Things really opened up for Washington in the second quarter as they were able to push the pace. The Wizards used to pride themselves on getting out in transition but that hasn’t been the case this season. Tonight, the Wizards looked like their old selves as they relentlessly pushed the ball, especially on live ball Laker turnovers which allowed them to take control of the game midway through the second quarter.

With just seconds remaining in the first half, Wall hit an arcing jumper over Tyson Chandler to give the Wizards a 71-51 lead going into halftime.

Washington’s lead ballooned to 27 points at one point in the second half and the Wizards barely had to break a sweat as the Lakers never came within striking distance. Capital One Arena was filled with many purple and gold uniforms hoping to see a big game from James but they were silenced as Wall that stole the show.

Takeaways

2016-2017 John Wall shows up tonight

John Wall turned in by far his best performance of the season with 40 points, 14 assists, and 6 rebounds, with most his damage coming in the first half. Wall came out like a man on a mission early on as he pushed the ball in transition and fearlessly attacked the rim, very reminiscent of the 2016-2017 version of John Wall who made an All-NBA team.

The biggest difference from Wall tonight came on the defensive end and that set the tone for the rest of the team. Wall was much more energetic both on the perimeter and when LeBron tried backing him down in the post? He didn’t back down from the challenge.

Wall snagged three steals and had two emphatic blocks making everyone wonder, where is this defensive effort on a nightly basis?

Offensively, Wall was equally as impressive too. Tonight was one of those nights where guys had to keep their heads on a swivel because if you were open, John Wall was finding you.

Here, he threw a between the legs pass in transition for Sam Dekker who did the rest:

And here, he easily penetrated the paint to find Thomas Bryant for an easy dunk:

Take a bow, John.

An outstanding first half sets the tone for the night

On the heels of a trade, shipping Kelly Oubre Jr. and Austin Rivers out to Phoenix just one day ago, it was unclear how the Wizards would come out to start this game. However, all of those questions would be put to rest early on in arguably the Wizards best half of the season.

Washington stormed out of the gate for a double-digit lead just minutes into the ballgame. The Wizards connected on their first five field goals and 12-of-17 overall and if they would have been able to knock down some of their open three-pointers, the first half could have been even more lopsided.

Washington came out with an energy and sense of urgency that we’ve seldom seen this season. Guys were active defensively evidenced as they logged eight steals in the first half and turned 14 Lakers turnovers into 17 first-half points.

The Wizards dropped 71 points and were up 20 at halftime which begs the question, why can’t Washington bring this kind of energy in, heck, 75 percent of their games?

Sam Dekker turns in his best performance in a Wizards uniform

He’s only played in four games for Washington, but tonight, Dekker showed that he has the potential to be a rotation player for this team. Dekker, who saw more minutes due to the absence of Porter, Ariza, and Kelly Oubre Jr., but also got more playing time as Markieff Morris caught an elbow in the first half to the head and missed the remainder of the game.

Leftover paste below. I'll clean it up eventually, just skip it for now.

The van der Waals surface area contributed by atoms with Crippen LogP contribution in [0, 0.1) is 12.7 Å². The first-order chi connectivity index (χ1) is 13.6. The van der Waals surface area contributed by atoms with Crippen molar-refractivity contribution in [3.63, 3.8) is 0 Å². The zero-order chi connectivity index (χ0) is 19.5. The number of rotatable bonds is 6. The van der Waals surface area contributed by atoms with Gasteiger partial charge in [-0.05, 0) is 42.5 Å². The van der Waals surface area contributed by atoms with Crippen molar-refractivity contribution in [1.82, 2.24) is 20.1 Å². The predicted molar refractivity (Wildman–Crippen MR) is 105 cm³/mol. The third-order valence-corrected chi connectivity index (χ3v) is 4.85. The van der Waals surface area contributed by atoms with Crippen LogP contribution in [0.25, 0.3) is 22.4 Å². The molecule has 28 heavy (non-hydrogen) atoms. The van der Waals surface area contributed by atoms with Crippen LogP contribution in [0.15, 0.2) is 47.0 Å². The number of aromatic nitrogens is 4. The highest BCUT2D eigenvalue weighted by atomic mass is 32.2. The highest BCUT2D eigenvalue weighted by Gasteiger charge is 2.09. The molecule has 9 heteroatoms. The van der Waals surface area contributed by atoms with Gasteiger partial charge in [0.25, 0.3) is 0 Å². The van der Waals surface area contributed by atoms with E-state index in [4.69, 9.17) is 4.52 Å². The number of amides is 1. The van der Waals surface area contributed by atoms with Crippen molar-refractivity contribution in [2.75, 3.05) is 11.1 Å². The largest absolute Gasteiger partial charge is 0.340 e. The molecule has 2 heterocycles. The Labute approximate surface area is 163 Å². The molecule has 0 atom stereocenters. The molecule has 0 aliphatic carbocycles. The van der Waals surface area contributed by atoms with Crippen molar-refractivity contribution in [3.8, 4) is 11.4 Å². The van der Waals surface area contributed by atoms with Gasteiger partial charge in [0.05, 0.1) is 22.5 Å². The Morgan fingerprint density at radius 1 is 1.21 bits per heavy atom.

Dekker scored 20 points on an efficient 10-15 shooting to go along with five rebounds and four assists. Most thought the trade for Dekker was just a cash-saving move and that he’d rarely see the floor. This game might have folks thinking a little bit differently.

Celtics at Wizards Final Score: Irving scores 38 in overtime thriller, drops Washington 130-125

Sometimes you just have to tip your cap.

Kyrie Irving scored a game-high 38 points with none bigger than a deep three-pointer in overtime with just seconds remaining to put the Celtics up for good as Boston drops Washington, 130-125.

In what turned out to be a vintage John Wall game, Wall flirted with a triple-double as he dropped 34 points to go along with 13 assists and 6 rebounds. Kelly Oubre continued his hot December with 20 points off the bench while Bradley Beal and Jeff Green added 22 a piece but it wouldn’t be enough to overcome Boston’s late-game execution down the stretch.

After getting outscored 38-22 in the third quarter and trailing 84-77, it looked like Washington was toast. But that’s when John Wall and the Wizards woke up. Washington opened the fourth quarter on an 8-0 run to regain the lead 85-84 in the blink of an eye. Wall re-entered the game and asserted himself right away with a lob to Thomas Bryant for the dunk bringing a buzz to Capital One Arena.

And that’s when the point guard duel began. John Wall and Kyrie Irving have had many epic battles in the past and the only difference this time was that Irving was wearing a Celtics jersey. Whenever Irving and the Celtics scored, Wall answered with a bucket of his own. Wall was relentless in attacking the rim in the fourth quarter as he got to the hole with ease.

With just 13 seconds remaining and the Wizards looking dead in the water, Bradley Beal went to the free-throw line. He made the first free-throw to cut the lead to two, 113-111. He missed his second free-throw but miraculously, it bounced right to him as he laid it in for a layup to tie the ballgame at 113 as we’d be heading to overtime.